Asymmetric Dialogue

Army Leadership Want to Accelerate Future Vertical Lift


The U.S. Army says developing a next-generation successor to the UH-60 Black Hawk and other legacy helicopters is a high priority that will change how ground forces fight and maneuver in future operating environments: Bell

The heads of the U.S. Army say they “won’t stand for delays” on the multiservice Future Vertical Lift program, despite a re-phasing in the fiscal 2019 budget.
FVL is the Army’s No. 3 acquisition priority after long-range precision fires and ground vehicle modernization, and therefore it is the Army Aviation community’s No. 1 priority.
FVL-Medium, the first of five planned FVL acquisition programs, would deliver a next-generation replacement for the troop-carrying Army Sikorsky H-60 Black Hawk and Marine Corps Bell H-1 Huey utility/assault helicopters. But there are concerns about how long this first new rotorcraft will take to field, since production and deployment are not scheduled to begin until fiscal 2030.
In fiscal 2018, a request for proposals for the initial technology maturation and risk-reduction phase of FVL-Medium was scheduled for release in fiscal 2019, following Materiel Development and Milestone A acquisition decisions. But the latest plan depicted in the fiscal 2019 budget plan, as released in February, shifts the Milestone A decision and issuance of an RFP into fiscal 2021.
But according to Army officials, that has not decelerated the broader program of record. It actually reverts to the original acquisition timeline.
As noted by service leaders, the Army, although the largest stakeholder in FVL-Medium, is not the acquisition authority. It is a joint program, with oversight from the Office of the Secretary of Defense (OSD), like the F-35 Lightning II.
“The defense acquisition executive deferred establishing a Milestone A date until after completion of the analysis of alternatives and subsequent requirements development, to ensure the planned acquisition strategy provided an affordable, sustainable and effective materiel solution,” the Army tells Aerospace DAILY in a statement. “The program is still on track for Milestone A decision in fiscal 2021, which was the original proposal for the program.”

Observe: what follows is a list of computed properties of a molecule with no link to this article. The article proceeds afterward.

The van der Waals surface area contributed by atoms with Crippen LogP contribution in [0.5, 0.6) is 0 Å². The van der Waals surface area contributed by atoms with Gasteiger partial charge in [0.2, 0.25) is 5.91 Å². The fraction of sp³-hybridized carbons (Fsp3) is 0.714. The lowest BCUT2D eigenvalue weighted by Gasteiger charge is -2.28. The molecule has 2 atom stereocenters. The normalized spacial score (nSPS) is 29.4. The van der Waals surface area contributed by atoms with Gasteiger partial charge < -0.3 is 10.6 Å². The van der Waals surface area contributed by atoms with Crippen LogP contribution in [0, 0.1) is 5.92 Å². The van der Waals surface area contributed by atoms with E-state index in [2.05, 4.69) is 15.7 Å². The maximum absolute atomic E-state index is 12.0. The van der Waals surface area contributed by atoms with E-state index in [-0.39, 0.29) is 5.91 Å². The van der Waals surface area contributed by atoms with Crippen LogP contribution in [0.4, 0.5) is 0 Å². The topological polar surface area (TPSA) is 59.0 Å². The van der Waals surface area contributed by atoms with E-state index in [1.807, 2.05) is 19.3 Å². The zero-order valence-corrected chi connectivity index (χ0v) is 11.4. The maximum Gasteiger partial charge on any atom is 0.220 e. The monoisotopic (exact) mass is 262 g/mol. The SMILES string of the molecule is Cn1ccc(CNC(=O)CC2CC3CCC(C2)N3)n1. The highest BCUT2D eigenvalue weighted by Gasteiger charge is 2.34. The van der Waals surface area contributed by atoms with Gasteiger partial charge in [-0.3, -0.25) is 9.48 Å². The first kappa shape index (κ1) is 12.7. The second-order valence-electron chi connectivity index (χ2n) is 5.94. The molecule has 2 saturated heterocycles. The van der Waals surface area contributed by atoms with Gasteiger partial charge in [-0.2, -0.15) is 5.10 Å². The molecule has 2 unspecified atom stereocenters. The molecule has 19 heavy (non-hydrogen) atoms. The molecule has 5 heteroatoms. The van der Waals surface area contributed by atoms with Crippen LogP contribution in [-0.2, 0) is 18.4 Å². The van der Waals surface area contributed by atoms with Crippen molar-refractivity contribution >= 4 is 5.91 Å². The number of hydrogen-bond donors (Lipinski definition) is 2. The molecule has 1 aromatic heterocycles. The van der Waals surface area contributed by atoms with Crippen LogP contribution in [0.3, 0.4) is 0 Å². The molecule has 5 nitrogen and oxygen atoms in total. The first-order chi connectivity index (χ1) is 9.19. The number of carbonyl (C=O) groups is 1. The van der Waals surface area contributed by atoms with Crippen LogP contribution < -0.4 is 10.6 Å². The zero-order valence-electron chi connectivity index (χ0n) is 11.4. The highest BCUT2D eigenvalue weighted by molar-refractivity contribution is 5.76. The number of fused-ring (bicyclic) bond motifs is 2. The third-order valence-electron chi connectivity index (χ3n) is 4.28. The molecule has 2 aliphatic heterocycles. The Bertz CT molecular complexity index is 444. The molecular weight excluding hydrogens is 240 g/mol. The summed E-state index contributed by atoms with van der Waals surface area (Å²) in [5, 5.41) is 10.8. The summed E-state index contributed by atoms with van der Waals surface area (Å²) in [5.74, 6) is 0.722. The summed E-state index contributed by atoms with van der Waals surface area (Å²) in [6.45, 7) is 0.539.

Asked to explain the changes to the timeline at a House appropriations committee hearing on Capitol Hill on March 15, Army Chief of Staff Gen. Mark Milley says the timing of the RFP release will be decided this fall, as planned. He says the long-serving Black Hawk, AH-64 Apache, and Boeing CH-47 Chinook remain “great helicopters” and the Army will continue to spend money to modernize them for the “foreseeable future.” But he stressed that the Army is committed to FVL, which will deliver a faster and more agile platform that can survive and win in future operating environments.
“We need an aircraft that can fly faster and farther than any existing rotary-wing aircraft today,” he says. “We need an aircraft that is agile, both while inflight to avoid enemy air defenses and at the ‘X,’ or landing zone, to evade or survive against intense ground fire.
“Those are some pretty stiff requirements, so the discussion with industry is ongoing right now about what’s out there from a technological standpoint,” Milley said. “We’ll know more throughout the summer, but there is no intent—and the secretary and I are not going to stand for—delays. This is an urgent need.”
At a defense programs forum in Washington on March 6, Army Under Secretary Ryan McCarthy also denied any deceleration of FVL-Medium, saying “it’s actually on track as a program of record.” He notes that the next milestone decision is expected this fall, sometime between September and December.
Whatever comes out of the milestone decision will influence the phasing of the FVL program for the Army and Marine Corps going forward. It could also impact other Army Aviation programs, such as the Improved Turbine Engine Program. ITEP was conceived as a replacement for the GE Aviation T700 in the Black Hawk and Apache, but could also power a next-generation lightweight Armed Aerial Scout platform.
“The Army continues to explore opportunities to accelerate FVL by engaging OSD and Marine Corps stakeholders to ensure funding is synchronized with requirements,” the Army says in response to questions from Aerospace DAILY. “Once the analysis of alternatives is complete, the defense acquisition executive will establish a Milestone A date.”
Rotorcraft manufacturers such as Bell, Boeing, and Sikorsky have been pressing the Army to move faster on FVL, saying their concepts are mature enough to be introduced sooner. Industry teams have spent hundreds of millions of dollars advancing new concepts, with only limited co-investment by the federal government, and they want to see a return on investment.
AVX, Bell, Boeing, Karem, and Sikorsky are the leading participants in the Army’s Joint Multi-Role Technology Demonstrator (JMR-TD), an experimentation effort meant to inform the requirements development process for FVL.
Bell has recently been flying its V-280 Valor, a third-generation tiltrotor, in Amarillo, Texas. Meanwhile, Sikorsky and Boeing are completing assembly of the coaxial-rotor SB-1 Defiant in Palm Beach, Florida, with plans to fly by year’s end. Karem and AVX have been maturing their advanced concepts for JMR-TD through laboratory experiments and scaled prototyping.
Army Secretary Mark Esper says the government and industry investment in these technology demonstrators will help the service move faster in the longer term. “We test, we fail, we learn, we prototype, and we repeat until we narrow the requirements and get on a much quicker trajectory to get to the end state we want.”
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